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Thomas Pynchon

Against the Day

Thoughts, but in no way the summary

Pynchon’s experimental, anti-narrative tendencies appear in his latest novel, Against the Day (1,085 pages) in full-blown, runaway metastasis. All that is glorious and exhilarating about Pynchon is found here, but the problems of scale are taxing. There is a spinal story of sorts: 1890s cowboy and anarchist bomber Webb Traverse is killed by hired guns in the pay of plutocrat Scarsdale Vibe. His four children – Frank, into revolutionary politics and bombing; Reef, a reckless tunnel blaster wandering the Balkans as Europe shudders into war; Lake, who marries her father’s assassin, and Kit, a Yale- and Gottingen-educated mathematical prodigy preoccupied with arcane and unsolvable formulae – take up the question of vengeance with varying degrees of dedication.

Blessed with droll, laconic cowboy dialogue, the Traverse children and their partners in restless travail are tracked through the thickets of the novel, regularly abandoned then picked up again. Their appearances provide, if not structural succour, then a regular buffer against the seething, overly diverting profusion of other characters and their escapades.

The text is overwhelming, unstable, encyclopaedic and extravagantly allusive. Characters bejewelled with such names as Ruperta Chirpingdon-Groin, Oomie Vamplet, the Kieselguhr Kid, Darby Suckling, Oleander Prudge and Sloat Fresno are implicated in at least a dozen parallel, interwoven accounts that feature a train that travels through sand under the surface of deserts, a dog that reads the work of Henry James, a previously unmapped district of Chicago, a near drowning in a quantity of mayonnaise, the performance of an operetta titled The Burgher King, a sentient ball of lightning called Skip and a balloon crewed by boyish adventurers known as the Chums of Chance.

At times, the author seems burdened with a surfeit of research material and discharges it, at regular intervals, into long, scene-setting paragraphs that simply list the contents of rooms or environments. That these contents are generally exotic does not preclude their coming to resemble, after, say, the eighth time, a hardware catalogue or a set-dresser’s checklist.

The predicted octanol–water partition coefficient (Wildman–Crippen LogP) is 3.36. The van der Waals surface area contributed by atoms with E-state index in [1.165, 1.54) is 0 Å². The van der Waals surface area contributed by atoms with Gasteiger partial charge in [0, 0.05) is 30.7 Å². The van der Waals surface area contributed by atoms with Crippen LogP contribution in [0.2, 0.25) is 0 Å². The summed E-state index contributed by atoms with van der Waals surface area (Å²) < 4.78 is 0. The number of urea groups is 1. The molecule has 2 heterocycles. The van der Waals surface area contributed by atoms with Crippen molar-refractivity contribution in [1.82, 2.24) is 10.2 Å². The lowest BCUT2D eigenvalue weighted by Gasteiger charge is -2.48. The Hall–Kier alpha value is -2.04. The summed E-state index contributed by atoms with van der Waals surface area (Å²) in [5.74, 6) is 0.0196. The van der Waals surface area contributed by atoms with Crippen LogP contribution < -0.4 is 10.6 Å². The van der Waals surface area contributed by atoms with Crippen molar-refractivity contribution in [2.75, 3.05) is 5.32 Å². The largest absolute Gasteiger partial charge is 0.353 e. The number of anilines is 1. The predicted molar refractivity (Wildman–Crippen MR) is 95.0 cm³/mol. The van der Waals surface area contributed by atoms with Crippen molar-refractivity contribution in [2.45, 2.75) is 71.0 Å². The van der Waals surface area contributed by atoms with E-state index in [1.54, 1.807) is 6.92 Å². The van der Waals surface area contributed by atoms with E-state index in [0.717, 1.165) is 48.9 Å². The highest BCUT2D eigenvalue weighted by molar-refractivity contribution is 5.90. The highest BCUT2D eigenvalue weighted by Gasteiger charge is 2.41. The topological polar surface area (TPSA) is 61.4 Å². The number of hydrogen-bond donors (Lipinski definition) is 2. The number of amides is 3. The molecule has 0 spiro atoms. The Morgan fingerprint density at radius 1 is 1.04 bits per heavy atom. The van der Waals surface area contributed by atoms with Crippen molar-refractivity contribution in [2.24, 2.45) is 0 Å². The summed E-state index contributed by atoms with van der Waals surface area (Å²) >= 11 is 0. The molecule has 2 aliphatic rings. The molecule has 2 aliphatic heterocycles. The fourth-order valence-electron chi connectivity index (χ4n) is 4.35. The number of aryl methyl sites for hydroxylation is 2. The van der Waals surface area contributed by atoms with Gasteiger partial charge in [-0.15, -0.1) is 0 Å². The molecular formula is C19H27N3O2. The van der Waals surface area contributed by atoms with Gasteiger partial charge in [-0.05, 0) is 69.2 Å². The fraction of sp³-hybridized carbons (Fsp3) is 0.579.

When gadgets and inventions simply strut across the scene, Pynchon joins company with neurotic French proto-Surrealist and novelist Raymond Roussel, whose highly schematic books feature a dry ingenuity applied to the repetitive description of absurd machines.

None of this detracts from the unique pleasures of a mighty novel that will delight Pynchonians and seduce newcomers. The latter should be prepared to put about a month aside at two hours a day, five days a week. The scale of the novel induces memory loss but as with balloon flight, or fever, the return to terra firma is accompanied by feelings of wise, wide contentment.

Beneath the disconnected pointillism, lies an energetic universe through which waves of history, light, time and number flow, at times in concert, at other times colliding. Their collisions coalesce into the interference patterns that are the novel’s episodes and events. Arcane, embedded codes pervade a Pynchon novel at every level, so consider the episode in which Reef Traverse is about to attempt penetrative sexual intercourse with the lapdog Mouffette. This occurs on page 666, the Number of the Beast.